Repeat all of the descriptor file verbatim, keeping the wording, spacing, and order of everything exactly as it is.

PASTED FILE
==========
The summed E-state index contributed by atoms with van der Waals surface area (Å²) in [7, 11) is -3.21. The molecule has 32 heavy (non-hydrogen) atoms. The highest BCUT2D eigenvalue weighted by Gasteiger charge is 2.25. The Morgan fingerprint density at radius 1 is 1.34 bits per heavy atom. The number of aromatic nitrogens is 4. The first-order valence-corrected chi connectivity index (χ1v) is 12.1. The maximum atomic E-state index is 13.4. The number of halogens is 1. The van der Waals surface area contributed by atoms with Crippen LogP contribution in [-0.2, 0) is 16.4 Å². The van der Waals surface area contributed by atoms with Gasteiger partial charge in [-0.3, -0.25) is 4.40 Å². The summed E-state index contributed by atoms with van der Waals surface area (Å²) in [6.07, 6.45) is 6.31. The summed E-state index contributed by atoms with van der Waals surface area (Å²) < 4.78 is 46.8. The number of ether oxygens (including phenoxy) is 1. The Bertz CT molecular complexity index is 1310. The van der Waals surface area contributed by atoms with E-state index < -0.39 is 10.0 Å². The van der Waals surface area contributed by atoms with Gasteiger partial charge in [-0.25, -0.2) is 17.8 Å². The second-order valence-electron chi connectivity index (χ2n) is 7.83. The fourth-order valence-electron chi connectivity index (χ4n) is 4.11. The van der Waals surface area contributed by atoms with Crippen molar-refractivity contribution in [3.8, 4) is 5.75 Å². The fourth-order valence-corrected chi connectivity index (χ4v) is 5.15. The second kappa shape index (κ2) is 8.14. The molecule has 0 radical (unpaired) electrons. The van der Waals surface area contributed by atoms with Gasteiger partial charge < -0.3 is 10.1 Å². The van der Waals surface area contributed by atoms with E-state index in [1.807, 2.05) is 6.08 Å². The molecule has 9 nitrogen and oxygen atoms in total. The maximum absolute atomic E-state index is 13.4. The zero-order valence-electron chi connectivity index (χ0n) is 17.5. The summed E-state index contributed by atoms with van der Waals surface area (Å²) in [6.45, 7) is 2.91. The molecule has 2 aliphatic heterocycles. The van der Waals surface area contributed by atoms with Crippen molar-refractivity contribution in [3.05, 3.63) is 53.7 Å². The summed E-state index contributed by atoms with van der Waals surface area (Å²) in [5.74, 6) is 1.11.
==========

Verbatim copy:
The summed E-state index contributed by atoms with van der Waals surface area (Å²) in [7, 11) is -3.21. The molecule has 32 heavy (non-hydrogen) atoms. The highest BCUT2D eigenvalue weighted by Gasteiger charge is 2.25. The Morgan fingerprint density at radius 1 is 1.34 bits per heavy atom. The number of aromatic nitrogens is 4. The first-order valence-corrected chi connectivity index (χ1v) is 12.1. The maximum atomic E-state index is 13.4. The number of halogens is 1. The van der Waals surface area contributed by atoms with Crippen LogP contribution in [-0.2, 0) is 16.4 Å². The van der Waals surface area contributed by atoms with Gasteiger partial charge in [-0.3, -0.25) is 4.40 Å². The summed E-state index contributed by atoms with van der Waals surface area (Å²) in [6.07, 6.45) is 6.31. The summed E-state index contributed by atoms with van der Waals surface area (Å²) < 4.78 is 46.8. The number of ether oxygens (including phenoxy) is 1. The Bertz CT molecular complexity index is 1310. The van der Waals surface area contributed by atoms with E-state index < -0.39 is 10.0 Å². The van der Waals surface area contributed by atoms with Gasteiger partial charge in [-0.25, -0.2) is 17.8 Å². The second-order valence-electron chi connectivity index (χ2n) is 7.83. The fourth-order valence-electron chi connectivity index (χ4n) is 4.11. The van der Waals surface area contributed by atoms with Crippen molar-refractivity contribution in [3.8, 4) is 5.75 Å². The fourth-order valence-corrected chi connectivity index (χ4v) is 5.15. The second kappa shape index (κ2) is 8.14. The molecule has 0 radical (unpaired) electrons. The van der Waals surface area contributed by atoms with Gasteiger partial charge < -0.3 is 10.1 Å². The van der Waals surface area contributed by atoms with E-state index in [1.807, 2.05) is 6.08 Å². The molecule has 9 nitrogen and oxygen atoms in total. The maximum absolute atomic E-state index is 13.4. The zero-order valence-electron chi connectivity index (χ0n) is 17.5. The summed E-state index contributed by atoms with van der Waals surface area (Å²) in [6.45, 7) is 2.91. The molecule has 2 aliphatic heterocycles. The van der Waals surface area contributed by atoms with Crippen molar-refractivity contribution in [3.05, 3.63) is 53.7 Å². The summed E-state index contributed by atoms with van der Waals surface area (Å²) in [5.74, 6) is 1.11.